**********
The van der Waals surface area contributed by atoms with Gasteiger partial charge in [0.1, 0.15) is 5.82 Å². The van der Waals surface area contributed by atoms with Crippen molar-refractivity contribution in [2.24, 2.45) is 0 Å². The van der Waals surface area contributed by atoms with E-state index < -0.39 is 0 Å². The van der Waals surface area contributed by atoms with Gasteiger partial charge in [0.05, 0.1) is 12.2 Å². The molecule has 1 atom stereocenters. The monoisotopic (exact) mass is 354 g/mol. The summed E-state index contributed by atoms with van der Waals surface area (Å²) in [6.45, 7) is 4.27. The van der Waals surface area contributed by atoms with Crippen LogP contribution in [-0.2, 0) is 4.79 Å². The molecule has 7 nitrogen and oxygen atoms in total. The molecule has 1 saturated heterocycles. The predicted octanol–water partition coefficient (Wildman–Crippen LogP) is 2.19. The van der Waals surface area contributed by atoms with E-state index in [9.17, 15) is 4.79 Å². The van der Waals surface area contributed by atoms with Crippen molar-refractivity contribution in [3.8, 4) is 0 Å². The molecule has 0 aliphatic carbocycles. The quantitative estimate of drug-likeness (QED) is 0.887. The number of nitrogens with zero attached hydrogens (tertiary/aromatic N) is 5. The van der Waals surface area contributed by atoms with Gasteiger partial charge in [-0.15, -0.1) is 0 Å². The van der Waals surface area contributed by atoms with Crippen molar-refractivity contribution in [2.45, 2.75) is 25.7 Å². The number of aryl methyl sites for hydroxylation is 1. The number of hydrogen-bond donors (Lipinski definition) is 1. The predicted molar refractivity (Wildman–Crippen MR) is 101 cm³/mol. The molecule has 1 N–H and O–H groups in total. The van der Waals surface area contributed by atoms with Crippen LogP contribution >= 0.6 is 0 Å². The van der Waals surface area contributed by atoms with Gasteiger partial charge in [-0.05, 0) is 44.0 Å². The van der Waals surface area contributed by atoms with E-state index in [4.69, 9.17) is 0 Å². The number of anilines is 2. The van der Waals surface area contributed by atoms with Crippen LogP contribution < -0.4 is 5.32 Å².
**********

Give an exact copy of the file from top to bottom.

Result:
The van der Waals surface area contributed by atoms with Gasteiger partial charge in [0.1, 0.15) is 5.82 Å². The van der Waals surface area contributed by atoms with Crippen molar-refractivity contribution in [2.24, 2.45) is 0 Å². The van der Waals surface area contributed by atoms with E-state index < -0.39 is 0 Å². The van der Waals surface area contributed by atoms with Gasteiger partial charge in [0.05, 0.1) is 12.2 Å². The molecule has 1 atom stereocenters. The monoisotopic (exact) mass is 354 g/mol. The summed E-state index contributed by atoms with van der Waals surface area (Å²) in [6.45, 7) is 4.27. The van der Waals surface area contributed by atoms with Crippen LogP contribution in [-0.2, 0) is 4.79 Å². The molecule has 7 nitrogen and oxygen atoms in total. The molecule has 1 saturated heterocycles. The predicted octanol–water partition coefficient (Wildman–Crippen LogP) is 2.19. The van der Waals surface area contributed by atoms with E-state index in [9.17, 15) is 4.79 Å². The van der Waals surface area contributed by atoms with Crippen molar-refractivity contribution in [3.8, 4) is 0 Å². The molecule has 0 aliphatic carbocycles. The quantitative estimate of drug-likeness (QED) is 0.887. The number of nitrogens with zero attached hydrogens (tertiary/aromatic N) is 5. The van der Waals surface area contributed by atoms with Gasteiger partial charge in [-0.15, -0.1) is 0 Å². The van der Waals surface area contributed by atoms with Crippen molar-refractivity contribution in [2.45, 2.75) is 25.7 Å². The number of aryl methyl sites for hydroxylation is 1. The number of hydrogen-bond donors (Lipinski definition) is 1. The predicted molar refractivity (Wildman–Crippen MR) is 101 cm³/mol. The molecule has 1 N–H and O–H groups in total. The van der Waals surface area contributed by atoms with Crippen LogP contribution >= 0.6 is 0 Å². The van der Waals surface area contributed by atoms with Gasteiger partial charge in [-0.05, 0) is 44.0 Å². The van der Waals surface area contributed by atoms with E-state index in [4.69, 9.17) is 0 Å². The number of anilines is 2. The van der Waals surface area contributed by atoms with Crippen LogP contribution < -0.4 is 5.32 Å².